Silicon Gardens Investment Fund recently conducted a survey on the state of investment in South Eastern Europe. Gregor Rebolj, Partner at Silicon Gardens, presented the results to the Podim participants.
We also spoke to Gregor Rebolj at Podim about the state of investment in the region and its challenges, as well as the new third fund launched by Silicon Gardens at Podim this year.
See what Gregor has to say in the interview.
You recently conducted a survey on the state of investment in Southeastern Europe. What are the main results of this survey?
The survey showed that investment in high-tech companies with Slovenian, Croatian, or Serbian owners has increased from around €300 million between 2016 and 2017 to €3.45 billion between 2021 and 2022. This represents an almost 12-fold investment increase, a remarkable market development in recent years. In addition, the number of exits in the region has increased fivefold since the end of 2016, and the number of companies exceeding a valuation of $1 billion (unicorns) has jumped from one to six, further demonstrating the region’s growing technological strength. At the same time, the survey also shows that the technology companies that are most successful in their operations and attracting investment have HQ based abroad. To achieve even more significant breakthroughs, more optimal taxation of employee ownership should be established, as current taxation forces business owners to move abroad before potentially selling their stake in the company.
What are the investment challenges in SEE?
SEE still lacks active angel investors who invest their capital in the next generation of entrepreneurs. In addition, our region also needs more adequate financial support. Top institutional investors, who invest in the best venture capital funds in the world, are often reluctant to work with regional development funds because their goals are not completely aligned. We must, therefore, actively seek to attract them to the region. In their view, each country in the region alone is too small and not competitive enough as a market. In addition, they believe that the region still needs to see more successful venture capital-backed exits, which they attribute to a lack of ambition by founders, who tend to exit their companies too quickly. That is why I believe it is not productive to compare one national startup ecosystem with another, but to look for what connects us and makes us stronger – united.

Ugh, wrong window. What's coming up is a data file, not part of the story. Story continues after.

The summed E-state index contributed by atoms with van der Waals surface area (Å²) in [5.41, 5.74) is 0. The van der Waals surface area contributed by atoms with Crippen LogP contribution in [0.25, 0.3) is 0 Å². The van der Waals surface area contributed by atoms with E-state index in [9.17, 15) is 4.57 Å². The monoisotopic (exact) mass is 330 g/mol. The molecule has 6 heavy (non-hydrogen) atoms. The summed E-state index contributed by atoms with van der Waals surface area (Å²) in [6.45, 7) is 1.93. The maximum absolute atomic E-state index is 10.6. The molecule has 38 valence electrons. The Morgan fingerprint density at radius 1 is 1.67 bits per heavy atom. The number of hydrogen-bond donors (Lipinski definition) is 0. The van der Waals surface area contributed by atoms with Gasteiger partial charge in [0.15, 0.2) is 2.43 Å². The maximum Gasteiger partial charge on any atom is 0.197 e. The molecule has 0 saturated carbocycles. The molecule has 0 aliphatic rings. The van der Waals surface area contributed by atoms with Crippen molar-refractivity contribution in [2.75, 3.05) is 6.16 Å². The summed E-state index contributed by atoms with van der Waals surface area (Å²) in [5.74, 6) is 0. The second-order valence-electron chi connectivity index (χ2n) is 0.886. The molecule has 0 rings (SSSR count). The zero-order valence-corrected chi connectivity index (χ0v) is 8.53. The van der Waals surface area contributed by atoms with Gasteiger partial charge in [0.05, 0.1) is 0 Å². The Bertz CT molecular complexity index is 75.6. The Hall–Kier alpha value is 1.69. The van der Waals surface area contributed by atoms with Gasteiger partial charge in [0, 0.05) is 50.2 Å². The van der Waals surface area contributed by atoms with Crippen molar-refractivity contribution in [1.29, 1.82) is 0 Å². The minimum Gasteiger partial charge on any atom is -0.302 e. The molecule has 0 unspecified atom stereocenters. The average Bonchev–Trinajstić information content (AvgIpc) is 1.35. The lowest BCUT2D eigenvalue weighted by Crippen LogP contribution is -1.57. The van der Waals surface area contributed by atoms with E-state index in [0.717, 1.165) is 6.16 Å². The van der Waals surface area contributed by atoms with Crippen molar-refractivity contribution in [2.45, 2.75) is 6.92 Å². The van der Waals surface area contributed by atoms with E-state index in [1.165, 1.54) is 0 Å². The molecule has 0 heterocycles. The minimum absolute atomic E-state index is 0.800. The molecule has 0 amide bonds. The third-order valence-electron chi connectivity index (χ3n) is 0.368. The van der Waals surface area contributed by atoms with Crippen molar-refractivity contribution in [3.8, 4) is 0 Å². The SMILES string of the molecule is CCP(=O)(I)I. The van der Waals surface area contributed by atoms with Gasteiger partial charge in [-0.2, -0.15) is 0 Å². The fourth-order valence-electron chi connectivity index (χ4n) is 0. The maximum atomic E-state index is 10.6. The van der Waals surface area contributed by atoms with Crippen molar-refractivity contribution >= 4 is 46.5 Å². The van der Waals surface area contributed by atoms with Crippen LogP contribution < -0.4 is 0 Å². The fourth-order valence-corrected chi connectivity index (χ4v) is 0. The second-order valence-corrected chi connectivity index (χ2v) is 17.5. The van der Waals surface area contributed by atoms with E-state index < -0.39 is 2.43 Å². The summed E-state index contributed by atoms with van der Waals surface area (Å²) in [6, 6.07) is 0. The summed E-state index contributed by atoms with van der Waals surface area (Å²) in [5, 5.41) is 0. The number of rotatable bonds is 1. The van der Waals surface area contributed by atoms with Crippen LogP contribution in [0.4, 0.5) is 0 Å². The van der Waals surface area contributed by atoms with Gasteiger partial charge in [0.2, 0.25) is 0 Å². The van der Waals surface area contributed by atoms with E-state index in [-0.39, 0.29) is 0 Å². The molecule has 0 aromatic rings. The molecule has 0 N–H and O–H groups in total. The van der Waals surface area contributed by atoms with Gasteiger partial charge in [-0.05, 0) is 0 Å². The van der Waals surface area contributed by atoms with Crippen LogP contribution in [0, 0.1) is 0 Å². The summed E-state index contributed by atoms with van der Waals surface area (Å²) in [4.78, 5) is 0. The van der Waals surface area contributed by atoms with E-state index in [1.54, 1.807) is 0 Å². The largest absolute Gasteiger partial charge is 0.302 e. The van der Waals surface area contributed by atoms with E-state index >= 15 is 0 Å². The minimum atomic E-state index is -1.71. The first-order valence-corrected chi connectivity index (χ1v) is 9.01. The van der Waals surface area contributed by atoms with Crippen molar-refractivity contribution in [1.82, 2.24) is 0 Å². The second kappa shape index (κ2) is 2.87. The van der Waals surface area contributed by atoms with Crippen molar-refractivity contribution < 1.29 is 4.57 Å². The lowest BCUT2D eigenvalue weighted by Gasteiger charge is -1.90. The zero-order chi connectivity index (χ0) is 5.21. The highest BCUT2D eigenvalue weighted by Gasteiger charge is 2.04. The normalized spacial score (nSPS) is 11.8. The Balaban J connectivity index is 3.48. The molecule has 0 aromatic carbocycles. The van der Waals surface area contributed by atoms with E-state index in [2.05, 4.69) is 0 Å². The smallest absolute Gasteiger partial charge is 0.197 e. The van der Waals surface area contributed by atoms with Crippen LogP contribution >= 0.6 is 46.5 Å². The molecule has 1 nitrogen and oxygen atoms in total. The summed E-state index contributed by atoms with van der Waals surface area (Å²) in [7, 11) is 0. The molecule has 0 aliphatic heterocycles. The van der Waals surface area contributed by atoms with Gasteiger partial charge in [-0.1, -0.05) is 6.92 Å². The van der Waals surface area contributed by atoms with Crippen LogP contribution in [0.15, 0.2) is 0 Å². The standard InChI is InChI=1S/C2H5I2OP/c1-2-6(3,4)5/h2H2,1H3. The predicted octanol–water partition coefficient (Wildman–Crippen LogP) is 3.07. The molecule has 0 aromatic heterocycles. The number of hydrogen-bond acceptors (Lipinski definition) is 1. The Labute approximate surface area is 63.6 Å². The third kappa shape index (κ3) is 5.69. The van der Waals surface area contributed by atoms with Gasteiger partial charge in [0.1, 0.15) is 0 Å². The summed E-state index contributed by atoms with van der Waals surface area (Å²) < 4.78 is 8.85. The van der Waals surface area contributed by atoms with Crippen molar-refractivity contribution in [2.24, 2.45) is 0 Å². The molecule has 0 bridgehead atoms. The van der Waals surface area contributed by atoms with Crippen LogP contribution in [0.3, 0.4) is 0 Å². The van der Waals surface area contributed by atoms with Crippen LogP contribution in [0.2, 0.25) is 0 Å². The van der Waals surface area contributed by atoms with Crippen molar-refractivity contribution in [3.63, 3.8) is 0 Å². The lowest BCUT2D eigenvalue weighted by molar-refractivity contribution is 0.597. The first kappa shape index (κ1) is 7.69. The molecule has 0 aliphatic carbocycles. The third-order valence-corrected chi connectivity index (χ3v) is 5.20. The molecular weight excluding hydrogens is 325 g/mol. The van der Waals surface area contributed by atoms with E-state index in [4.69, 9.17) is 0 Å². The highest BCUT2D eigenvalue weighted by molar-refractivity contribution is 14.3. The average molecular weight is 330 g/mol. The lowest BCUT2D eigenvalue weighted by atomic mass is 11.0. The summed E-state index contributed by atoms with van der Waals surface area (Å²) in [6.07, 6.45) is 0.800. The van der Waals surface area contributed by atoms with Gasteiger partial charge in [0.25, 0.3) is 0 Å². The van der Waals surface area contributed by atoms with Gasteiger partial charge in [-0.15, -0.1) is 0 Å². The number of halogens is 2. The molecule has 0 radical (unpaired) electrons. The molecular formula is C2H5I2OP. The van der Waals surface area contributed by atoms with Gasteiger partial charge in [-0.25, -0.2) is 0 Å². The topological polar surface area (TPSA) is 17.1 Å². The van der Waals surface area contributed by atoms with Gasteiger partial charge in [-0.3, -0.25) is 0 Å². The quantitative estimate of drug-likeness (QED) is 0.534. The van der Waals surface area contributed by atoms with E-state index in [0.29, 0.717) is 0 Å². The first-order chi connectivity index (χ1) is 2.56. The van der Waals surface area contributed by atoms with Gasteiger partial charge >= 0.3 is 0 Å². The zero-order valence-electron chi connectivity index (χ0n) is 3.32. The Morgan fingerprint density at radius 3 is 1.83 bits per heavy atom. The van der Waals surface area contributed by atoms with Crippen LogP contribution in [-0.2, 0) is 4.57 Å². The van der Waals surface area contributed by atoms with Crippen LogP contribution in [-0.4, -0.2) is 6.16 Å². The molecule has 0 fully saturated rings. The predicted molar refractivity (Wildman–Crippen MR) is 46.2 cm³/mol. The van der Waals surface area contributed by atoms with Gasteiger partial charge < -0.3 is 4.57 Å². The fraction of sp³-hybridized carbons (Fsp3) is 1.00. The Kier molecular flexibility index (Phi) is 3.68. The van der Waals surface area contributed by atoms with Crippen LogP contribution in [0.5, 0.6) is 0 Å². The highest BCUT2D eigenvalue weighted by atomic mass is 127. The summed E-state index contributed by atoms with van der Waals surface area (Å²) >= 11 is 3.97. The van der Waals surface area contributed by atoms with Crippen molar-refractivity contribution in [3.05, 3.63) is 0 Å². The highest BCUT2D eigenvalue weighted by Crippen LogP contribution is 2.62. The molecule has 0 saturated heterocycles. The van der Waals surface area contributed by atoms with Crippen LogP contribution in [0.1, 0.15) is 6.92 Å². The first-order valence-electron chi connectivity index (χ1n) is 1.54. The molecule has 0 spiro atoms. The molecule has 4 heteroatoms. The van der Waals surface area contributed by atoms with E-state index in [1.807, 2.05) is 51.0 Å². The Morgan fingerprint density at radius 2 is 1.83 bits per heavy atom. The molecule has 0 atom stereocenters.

You also announced the arrival of a new, third SGF fund. What can we expect?
We launched the third fund at the PODIM conference. We expect it to be €30 million in size, making it a much larger fund than the first two. In addition, the third fund will focus its investments across the region.
The new fund will thus give an additional positive boost to the regional entrepreneurial ecosystem by providing more resources to finance and invest in promising companies. In addition, the new fund will provide the necessary support, mentoring, and connections essential to the success of startups.
By doing so, we aim to contribute to developing the region’s technology sector and attract additional investment and entrepreneurial talent. At the same time, the fund will enable more investors to support the early growth stages of technology companies more efficiently and successfully.
Which companies will you support with the new fund? Do you have any industry or sector priorities?
We want to support high-tech export companies with high potential and high value-added per employee. We continue to focus on early-stage companies with significant growth and expansion potential in the global markets.
What other support do you provide to companies besides capital?
In our fund, we do not limit ourselves to investing money but actively support regional entrepreneurs in their development. For example, we are helping to recruit people in areas where the team still needs to be completed or helping to find co-founders and address other challenges in the early stages of development to make them more attractive for investment. We are also a local partner to other foreign funds, highlighting exciting projects in these countries which they don’t cover directly.
Regional companies also need to help each other in a global market. As investors, we actively encourage our entrepreneurs to support each other and share experiences. Our goal is to connect people in this ecosystem so that they can benefit from the synergies it offers. For example, if someone wants to start a Kickstarter campaign, we connect them with our portfolio companies, such as Equa or Birdbuddy, who already have such experience. Community is essential to us, so we all take the time to help each other. As entrepreneurs, we know that we needed help and support in the past, so we are now giving back and with that spin a positive fly-wheel.